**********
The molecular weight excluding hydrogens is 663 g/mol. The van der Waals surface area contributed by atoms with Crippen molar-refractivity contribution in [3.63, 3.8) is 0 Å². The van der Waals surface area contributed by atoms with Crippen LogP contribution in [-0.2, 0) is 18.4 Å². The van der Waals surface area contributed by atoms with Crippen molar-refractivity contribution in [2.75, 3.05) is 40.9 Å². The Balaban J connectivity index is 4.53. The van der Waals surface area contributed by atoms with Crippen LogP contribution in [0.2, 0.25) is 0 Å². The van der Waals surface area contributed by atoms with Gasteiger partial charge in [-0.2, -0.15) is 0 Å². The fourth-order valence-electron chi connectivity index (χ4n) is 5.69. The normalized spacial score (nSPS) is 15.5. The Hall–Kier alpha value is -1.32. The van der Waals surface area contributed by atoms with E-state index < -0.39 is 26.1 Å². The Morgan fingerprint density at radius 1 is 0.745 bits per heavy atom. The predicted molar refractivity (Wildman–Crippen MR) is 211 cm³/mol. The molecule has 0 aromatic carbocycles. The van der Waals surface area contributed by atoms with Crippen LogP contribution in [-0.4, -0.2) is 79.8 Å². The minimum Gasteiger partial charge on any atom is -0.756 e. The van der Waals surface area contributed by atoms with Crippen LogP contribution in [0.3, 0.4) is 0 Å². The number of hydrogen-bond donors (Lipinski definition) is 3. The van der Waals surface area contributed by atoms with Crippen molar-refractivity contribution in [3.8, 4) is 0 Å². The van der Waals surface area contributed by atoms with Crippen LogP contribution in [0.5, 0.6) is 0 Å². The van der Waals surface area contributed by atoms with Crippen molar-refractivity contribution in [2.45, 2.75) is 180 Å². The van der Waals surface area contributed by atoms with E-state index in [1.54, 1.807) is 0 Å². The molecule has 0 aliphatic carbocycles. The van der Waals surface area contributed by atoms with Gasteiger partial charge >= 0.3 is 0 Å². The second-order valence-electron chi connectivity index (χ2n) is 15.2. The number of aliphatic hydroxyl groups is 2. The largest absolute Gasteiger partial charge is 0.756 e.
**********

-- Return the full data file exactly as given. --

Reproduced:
The molecular weight excluding hydrogens is 663 g/mol. The van der Waals surface area contributed by atoms with Crippen molar-refractivity contribution in [3.63, 3.8) is 0 Å². The van der Waals surface area contributed by atoms with Crippen LogP contribution in [-0.2, 0) is 18.4 Å². The van der Waals surface area contributed by atoms with Crippen molar-refractivity contribution in [2.75, 3.05) is 40.9 Å². The Balaban J connectivity index is 4.53. The van der Waals surface area contributed by atoms with Crippen LogP contribution in [0.2, 0.25) is 0 Å². The van der Waals surface area contributed by atoms with Gasteiger partial charge in [-0.2, -0.15) is 0 Å². The fourth-order valence-electron chi connectivity index (χ4n) is 5.69. The normalized spacial score (nSPS) is 15.5. The Hall–Kier alpha value is -1.32. The van der Waals surface area contributed by atoms with E-state index < -0.39 is 26.1 Å². The Morgan fingerprint density at radius 1 is 0.745 bits per heavy atom. The predicted molar refractivity (Wildman–Crippen MR) is 211 cm³/mol. The molecule has 0 aromatic carbocycles. The van der Waals surface area contributed by atoms with Crippen LogP contribution in [-0.4, -0.2) is 79.8 Å². The minimum Gasteiger partial charge on any atom is -0.756 e. The van der Waals surface area contributed by atoms with Crippen LogP contribution in [0.3, 0.4) is 0 Å². The number of hydrogen-bond donors (Lipinski definition) is 3. The van der Waals surface area contributed by atoms with Crippen molar-refractivity contribution in [3.8, 4) is 0 Å². The van der Waals surface area contributed by atoms with Crippen LogP contribution in [0.5, 0.6) is 0 Å². The van der Waals surface area contributed by atoms with Crippen molar-refractivity contribution in [2.45, 2.75) is 180 Å². The van der Waals surface area contributed by atoms with E-state index in [1.54, 1.807) is 0 Å². The molecule has 0 aliphatic carbocycles. The van der Waals surface area contributed by atoms with Gasteiger partial charge >= 0.3 is 0 Å². The second-order valence-electron chi connectivity index (χ2n) is 15.2. The number of aliphatic hydroxyl groups is 2. The largest absolute Gasteiger partial charge is 0.756 e.